Thanks very much (as always) for your thoughtful comments. I am now happy with Mumford’s argument, and it can be restated so as to work in complete generality (not just for varieties, and indeed without Noetherian hypotheses). I have partially digested where I think the cleverness comes in. I currently think there are two points, both of which I had earlier tried to use, but which I had not combined in the right way. I will mention them rather briefly (which will probably be useless to everyone but myself). First, there is the useful fact about flat morphisms that when you pull back ideal sheaves as quasicoherent sheaves, you get the same thing as when you pull them back “as closed subschemes”. Second, there is “faithfully flat descent” in the trivial case of field extensions.
But the upshot is now this: I think the proof (and the latest round of additions, including the rest of this chapter) is now complete, and I’ll smooth it out a little bit before posting. In particular, there is now a proof that smooth varieties are always nonsingular.
September 21, 2012 at 6:47 am
A suggestion for an example to add: Let be a nonperfect field, and not a power. The curve , at the closed point , is regular but not smooth.
Your current example of a ring which is regular but not smooth is zero dimensional and depends on specifying what ground field you consider it over. I think I would have found it “too small” to be clarifying. The above example is the one I banged my head against for a few days until I got it,.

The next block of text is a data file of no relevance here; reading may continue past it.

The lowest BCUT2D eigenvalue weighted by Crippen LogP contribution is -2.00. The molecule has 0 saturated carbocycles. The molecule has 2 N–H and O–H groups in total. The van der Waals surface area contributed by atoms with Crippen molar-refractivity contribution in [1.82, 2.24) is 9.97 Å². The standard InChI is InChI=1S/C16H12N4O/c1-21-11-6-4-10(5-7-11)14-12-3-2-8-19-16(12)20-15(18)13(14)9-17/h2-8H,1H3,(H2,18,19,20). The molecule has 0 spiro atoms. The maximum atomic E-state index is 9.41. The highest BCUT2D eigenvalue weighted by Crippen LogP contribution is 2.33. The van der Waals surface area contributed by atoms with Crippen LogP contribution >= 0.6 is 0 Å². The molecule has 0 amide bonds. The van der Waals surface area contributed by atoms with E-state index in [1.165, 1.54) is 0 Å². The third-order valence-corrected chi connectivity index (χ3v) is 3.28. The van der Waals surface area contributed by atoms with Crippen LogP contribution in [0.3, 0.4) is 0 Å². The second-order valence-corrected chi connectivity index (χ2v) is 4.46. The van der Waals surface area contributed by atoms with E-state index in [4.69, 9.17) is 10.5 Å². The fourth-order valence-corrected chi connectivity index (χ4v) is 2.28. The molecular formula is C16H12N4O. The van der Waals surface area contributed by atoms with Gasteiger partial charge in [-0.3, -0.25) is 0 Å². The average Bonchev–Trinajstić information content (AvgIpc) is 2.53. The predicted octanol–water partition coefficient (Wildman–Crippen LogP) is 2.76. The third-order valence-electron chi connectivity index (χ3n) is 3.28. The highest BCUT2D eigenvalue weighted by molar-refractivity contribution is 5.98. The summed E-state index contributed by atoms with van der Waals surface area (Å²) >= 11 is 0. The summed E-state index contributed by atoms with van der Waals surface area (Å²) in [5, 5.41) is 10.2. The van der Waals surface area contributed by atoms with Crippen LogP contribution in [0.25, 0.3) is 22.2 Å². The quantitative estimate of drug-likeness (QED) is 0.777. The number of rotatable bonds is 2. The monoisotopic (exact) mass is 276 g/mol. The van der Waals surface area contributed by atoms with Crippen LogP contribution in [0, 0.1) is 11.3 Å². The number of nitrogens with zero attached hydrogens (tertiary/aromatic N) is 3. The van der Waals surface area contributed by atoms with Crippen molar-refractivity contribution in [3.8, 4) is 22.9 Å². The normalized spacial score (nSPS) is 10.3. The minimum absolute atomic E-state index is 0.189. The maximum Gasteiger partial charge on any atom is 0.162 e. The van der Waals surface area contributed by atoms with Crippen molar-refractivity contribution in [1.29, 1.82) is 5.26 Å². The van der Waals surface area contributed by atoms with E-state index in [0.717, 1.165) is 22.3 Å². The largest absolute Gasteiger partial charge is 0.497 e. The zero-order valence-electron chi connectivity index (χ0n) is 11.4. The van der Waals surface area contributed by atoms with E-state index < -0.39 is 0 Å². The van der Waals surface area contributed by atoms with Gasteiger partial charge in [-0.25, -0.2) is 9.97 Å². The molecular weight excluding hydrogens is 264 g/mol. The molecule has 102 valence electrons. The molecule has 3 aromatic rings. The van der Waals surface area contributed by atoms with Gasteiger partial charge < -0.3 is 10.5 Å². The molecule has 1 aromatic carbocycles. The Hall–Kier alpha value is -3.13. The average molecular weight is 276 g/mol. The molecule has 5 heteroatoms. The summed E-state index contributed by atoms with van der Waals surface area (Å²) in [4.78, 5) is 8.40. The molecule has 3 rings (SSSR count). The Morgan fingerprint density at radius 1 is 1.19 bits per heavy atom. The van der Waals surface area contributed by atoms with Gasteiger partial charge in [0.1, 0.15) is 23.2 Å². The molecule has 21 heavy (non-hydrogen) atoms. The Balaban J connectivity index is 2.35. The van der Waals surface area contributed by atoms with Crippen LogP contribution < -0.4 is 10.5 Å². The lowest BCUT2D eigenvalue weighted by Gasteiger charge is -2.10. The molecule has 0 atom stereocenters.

Still thinking about your search for a short proof that smooth implies regular at points defined over inseparable extensions!
September 21, 2012 at 3:34 pm
Hi David,
Thanks! I have now added this example. I don’t fully understand one thing about what you write, though — even in this example, you have to specify the ground field, and indeed “smoothness” is always with respect to some target, which in this case has to be some chosen field. Could you say a bit more about that.
And about the proof that smooth implies regular: as I mentioned in the just-posted response to Peter Johnson, I now have *a* proof (which is better than just a reference, which in turn is better than no proof at all). But I still wish there were some way of seeing it in a way that wasn’t so hard. I now have the feeling that this isn’t possible.